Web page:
Yet it is not enough to place the burden of change on congregations. Clergy can help pave the way by making the effort to mentor women who are entering ministry. Kaminski describes her experience as a young intern at Ceresco Covenant Church working with Jodi Moore. “She was intentional about mentoring her interns—and about preparing the congregation to come alongside me and letting me learn on the job. The job description reflected the responsibilities of the lead pastor, so I got to do everything. It’s the first place I was called ‘pastor,’” she says.
Chambers Johnson’s Four More Women in the Pulpit invites male pastors to make room for women, to intentionally share their power—and to model a willingness to learn from women.
“It does take intentionality to think outside the box and seek out women preachers,” Chambers Johnson says. “It takes humility to share the pulpit. Since beginning #fourmore, I’ve seen a renewed commitment by many male colleagues to listen to and support their female colleagues. And I’ve seen a renewed commitment of clergywomen supporting each other: mourning in our shared challenges and rejoicing with one another whenever possible.”
She heard from the Spirit,
“This is why I formed you in your mother’s womb.
This is why I’ve called you.”
Ramelia Williams, director of ministry initiatives, Love Mercy Do Justice
Williams, now the director of ministry initiatives for Love Mercy Do Justice, says men have a responsibility to speak with other men about women in ministerial leadership, and male pastors should normalize church environments in which women can preach and lead.
“You can’t just come into an environment that isn’t good soil, that isn’t tilled and ready to receive you so you can bear fruit,” says Williams, who also served as lead pastor at New Creation Covenant Church in Chicago and as intern pastor at New Community Covenant Church in Chicago’s Bronzeville neighborhood. “You can call me and plant me in rocky soil, but I’m just going to be a seed that sits on the top, and my roots won’t be able to go down deep in a way that I can thrive unless the ground has been broken up and it’s been made ready for me to stand in that place.”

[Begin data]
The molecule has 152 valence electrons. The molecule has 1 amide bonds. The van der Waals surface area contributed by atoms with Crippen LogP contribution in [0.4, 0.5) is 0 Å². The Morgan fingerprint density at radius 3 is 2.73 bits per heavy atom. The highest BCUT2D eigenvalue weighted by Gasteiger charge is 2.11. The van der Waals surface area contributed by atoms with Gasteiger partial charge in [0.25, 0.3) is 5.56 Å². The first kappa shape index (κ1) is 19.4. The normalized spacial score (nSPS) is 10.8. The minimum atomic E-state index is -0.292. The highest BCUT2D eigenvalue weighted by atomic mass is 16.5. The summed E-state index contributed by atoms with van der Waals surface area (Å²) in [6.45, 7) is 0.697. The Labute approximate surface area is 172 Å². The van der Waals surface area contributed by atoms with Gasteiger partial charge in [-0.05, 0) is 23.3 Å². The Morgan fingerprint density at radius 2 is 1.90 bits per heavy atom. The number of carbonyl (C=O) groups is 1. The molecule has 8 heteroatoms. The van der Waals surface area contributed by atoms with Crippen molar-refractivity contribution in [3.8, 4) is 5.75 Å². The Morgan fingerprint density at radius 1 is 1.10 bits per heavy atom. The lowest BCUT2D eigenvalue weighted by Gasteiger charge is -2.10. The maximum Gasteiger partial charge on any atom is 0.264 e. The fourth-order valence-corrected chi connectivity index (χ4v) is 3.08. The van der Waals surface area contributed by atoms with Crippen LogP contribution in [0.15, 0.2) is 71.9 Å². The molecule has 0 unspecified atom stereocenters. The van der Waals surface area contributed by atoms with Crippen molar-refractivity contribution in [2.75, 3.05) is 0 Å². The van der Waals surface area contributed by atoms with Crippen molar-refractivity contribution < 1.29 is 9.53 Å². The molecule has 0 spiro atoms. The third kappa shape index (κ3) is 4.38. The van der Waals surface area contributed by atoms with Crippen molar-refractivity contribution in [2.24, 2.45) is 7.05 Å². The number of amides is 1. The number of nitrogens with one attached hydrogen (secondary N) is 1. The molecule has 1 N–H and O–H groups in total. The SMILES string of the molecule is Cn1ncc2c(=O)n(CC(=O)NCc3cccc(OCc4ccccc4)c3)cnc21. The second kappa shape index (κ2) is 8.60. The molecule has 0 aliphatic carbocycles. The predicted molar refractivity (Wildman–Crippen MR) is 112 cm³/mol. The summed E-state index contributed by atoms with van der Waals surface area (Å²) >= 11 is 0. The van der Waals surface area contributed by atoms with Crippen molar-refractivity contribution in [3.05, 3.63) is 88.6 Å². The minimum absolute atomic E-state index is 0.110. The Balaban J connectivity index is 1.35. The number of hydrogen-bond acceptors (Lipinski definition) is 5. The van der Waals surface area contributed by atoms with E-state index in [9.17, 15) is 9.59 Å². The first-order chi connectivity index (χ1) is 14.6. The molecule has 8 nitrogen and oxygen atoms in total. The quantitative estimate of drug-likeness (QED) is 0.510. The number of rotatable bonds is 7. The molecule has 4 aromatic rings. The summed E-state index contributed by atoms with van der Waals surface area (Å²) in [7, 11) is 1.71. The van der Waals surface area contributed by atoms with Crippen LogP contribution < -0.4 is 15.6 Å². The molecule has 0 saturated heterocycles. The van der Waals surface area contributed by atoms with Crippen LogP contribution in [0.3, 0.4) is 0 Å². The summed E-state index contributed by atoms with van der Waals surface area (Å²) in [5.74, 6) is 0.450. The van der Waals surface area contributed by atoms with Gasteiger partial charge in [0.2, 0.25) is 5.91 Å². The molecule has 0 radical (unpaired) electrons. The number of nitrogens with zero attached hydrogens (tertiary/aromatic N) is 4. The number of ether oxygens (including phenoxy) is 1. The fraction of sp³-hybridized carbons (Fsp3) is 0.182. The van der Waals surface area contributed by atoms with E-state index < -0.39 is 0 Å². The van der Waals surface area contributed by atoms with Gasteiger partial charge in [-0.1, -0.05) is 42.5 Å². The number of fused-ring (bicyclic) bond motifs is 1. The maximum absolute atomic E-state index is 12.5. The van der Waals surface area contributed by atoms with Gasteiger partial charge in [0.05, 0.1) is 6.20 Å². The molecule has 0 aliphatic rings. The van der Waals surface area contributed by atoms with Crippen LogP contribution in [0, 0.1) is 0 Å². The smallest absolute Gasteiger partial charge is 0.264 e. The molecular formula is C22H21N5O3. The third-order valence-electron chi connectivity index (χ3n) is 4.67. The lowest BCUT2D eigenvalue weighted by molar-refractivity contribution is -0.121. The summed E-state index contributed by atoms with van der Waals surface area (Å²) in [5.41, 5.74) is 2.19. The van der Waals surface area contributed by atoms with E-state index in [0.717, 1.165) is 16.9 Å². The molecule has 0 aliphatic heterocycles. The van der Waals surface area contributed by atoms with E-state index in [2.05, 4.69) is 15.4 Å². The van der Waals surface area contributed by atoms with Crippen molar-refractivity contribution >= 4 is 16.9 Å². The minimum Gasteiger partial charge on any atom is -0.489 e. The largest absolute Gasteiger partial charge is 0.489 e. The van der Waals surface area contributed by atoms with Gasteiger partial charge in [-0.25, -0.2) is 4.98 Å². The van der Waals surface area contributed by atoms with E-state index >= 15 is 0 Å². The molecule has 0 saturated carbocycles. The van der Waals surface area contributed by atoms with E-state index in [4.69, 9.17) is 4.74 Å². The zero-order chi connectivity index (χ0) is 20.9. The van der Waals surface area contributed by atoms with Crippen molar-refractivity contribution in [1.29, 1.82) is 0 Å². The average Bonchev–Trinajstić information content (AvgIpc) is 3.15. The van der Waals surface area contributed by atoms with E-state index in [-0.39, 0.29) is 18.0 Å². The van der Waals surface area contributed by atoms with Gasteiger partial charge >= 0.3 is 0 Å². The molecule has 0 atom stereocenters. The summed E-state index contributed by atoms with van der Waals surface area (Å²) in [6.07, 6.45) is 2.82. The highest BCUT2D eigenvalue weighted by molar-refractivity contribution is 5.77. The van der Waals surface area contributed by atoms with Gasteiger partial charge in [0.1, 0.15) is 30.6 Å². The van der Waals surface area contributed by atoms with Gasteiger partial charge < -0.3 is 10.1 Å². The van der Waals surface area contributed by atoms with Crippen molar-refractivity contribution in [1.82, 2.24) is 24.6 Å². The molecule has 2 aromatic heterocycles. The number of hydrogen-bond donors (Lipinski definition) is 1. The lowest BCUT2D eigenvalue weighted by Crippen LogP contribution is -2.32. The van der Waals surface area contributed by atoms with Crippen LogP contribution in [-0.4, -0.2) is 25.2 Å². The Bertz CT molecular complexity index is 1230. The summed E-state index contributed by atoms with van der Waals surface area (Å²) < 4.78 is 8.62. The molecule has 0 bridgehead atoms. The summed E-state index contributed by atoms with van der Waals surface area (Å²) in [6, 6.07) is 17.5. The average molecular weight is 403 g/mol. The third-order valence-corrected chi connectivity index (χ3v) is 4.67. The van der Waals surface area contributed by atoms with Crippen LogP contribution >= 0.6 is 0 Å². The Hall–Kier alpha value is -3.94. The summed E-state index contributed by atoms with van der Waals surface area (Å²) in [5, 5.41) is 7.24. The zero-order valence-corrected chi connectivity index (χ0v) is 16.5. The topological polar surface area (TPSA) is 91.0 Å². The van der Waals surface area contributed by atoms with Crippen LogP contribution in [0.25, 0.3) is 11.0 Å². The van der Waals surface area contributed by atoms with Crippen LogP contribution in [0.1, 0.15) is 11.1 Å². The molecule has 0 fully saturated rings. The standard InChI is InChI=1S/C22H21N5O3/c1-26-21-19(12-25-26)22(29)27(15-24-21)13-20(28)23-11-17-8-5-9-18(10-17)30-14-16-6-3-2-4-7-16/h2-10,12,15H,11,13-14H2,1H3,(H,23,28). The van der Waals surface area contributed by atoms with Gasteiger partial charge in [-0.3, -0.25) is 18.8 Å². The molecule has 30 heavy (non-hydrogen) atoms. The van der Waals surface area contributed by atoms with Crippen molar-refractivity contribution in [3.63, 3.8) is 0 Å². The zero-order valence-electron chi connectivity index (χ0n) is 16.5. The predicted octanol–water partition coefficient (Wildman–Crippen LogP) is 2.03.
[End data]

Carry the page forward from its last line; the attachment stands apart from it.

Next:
Collegial support has become vital to the ascension and retention of women in pulpits. Swanson-Draheim says she consistently tells women, “You have to band together and support each other. You should never critique another woman anywhere, in any place. If you have a problem with something you need to go to that person, but do not do anything to denigrate other women.’”
Some needed changes must be systemic.
Both Quinche, who says her role as a pastor “fills my heart and my soul,” and her friend Margarita Monsalve, lead pastor of Navegando con Jesus church in Torrance, California, urge changes not only in individual hearts but in corporate and congregational structures.
“Necesitamos cambios institucionales,” says Monsalve over lunch at the Brazilian churrascaria next to her church. “We need institutional change.”
She cites the need for supportive networks for women in the Covenant and for women to create opportunities for other women.
Peterson, who formerly served as president of Advocates for Covenant Clergy Women, and Swanson-Draheim are both advocating for a person in Develop Leaders whose sole role would be to focus on female pastors and on issues such as pay inequity. Lance Davis, executive minister of Develop Leaders, says hiring someone for the role is a priority; that person would collaborate with Marilyn Williams, the new director of women’s initiatives, whose job is to foster the flourishing of women across all five mission priorities.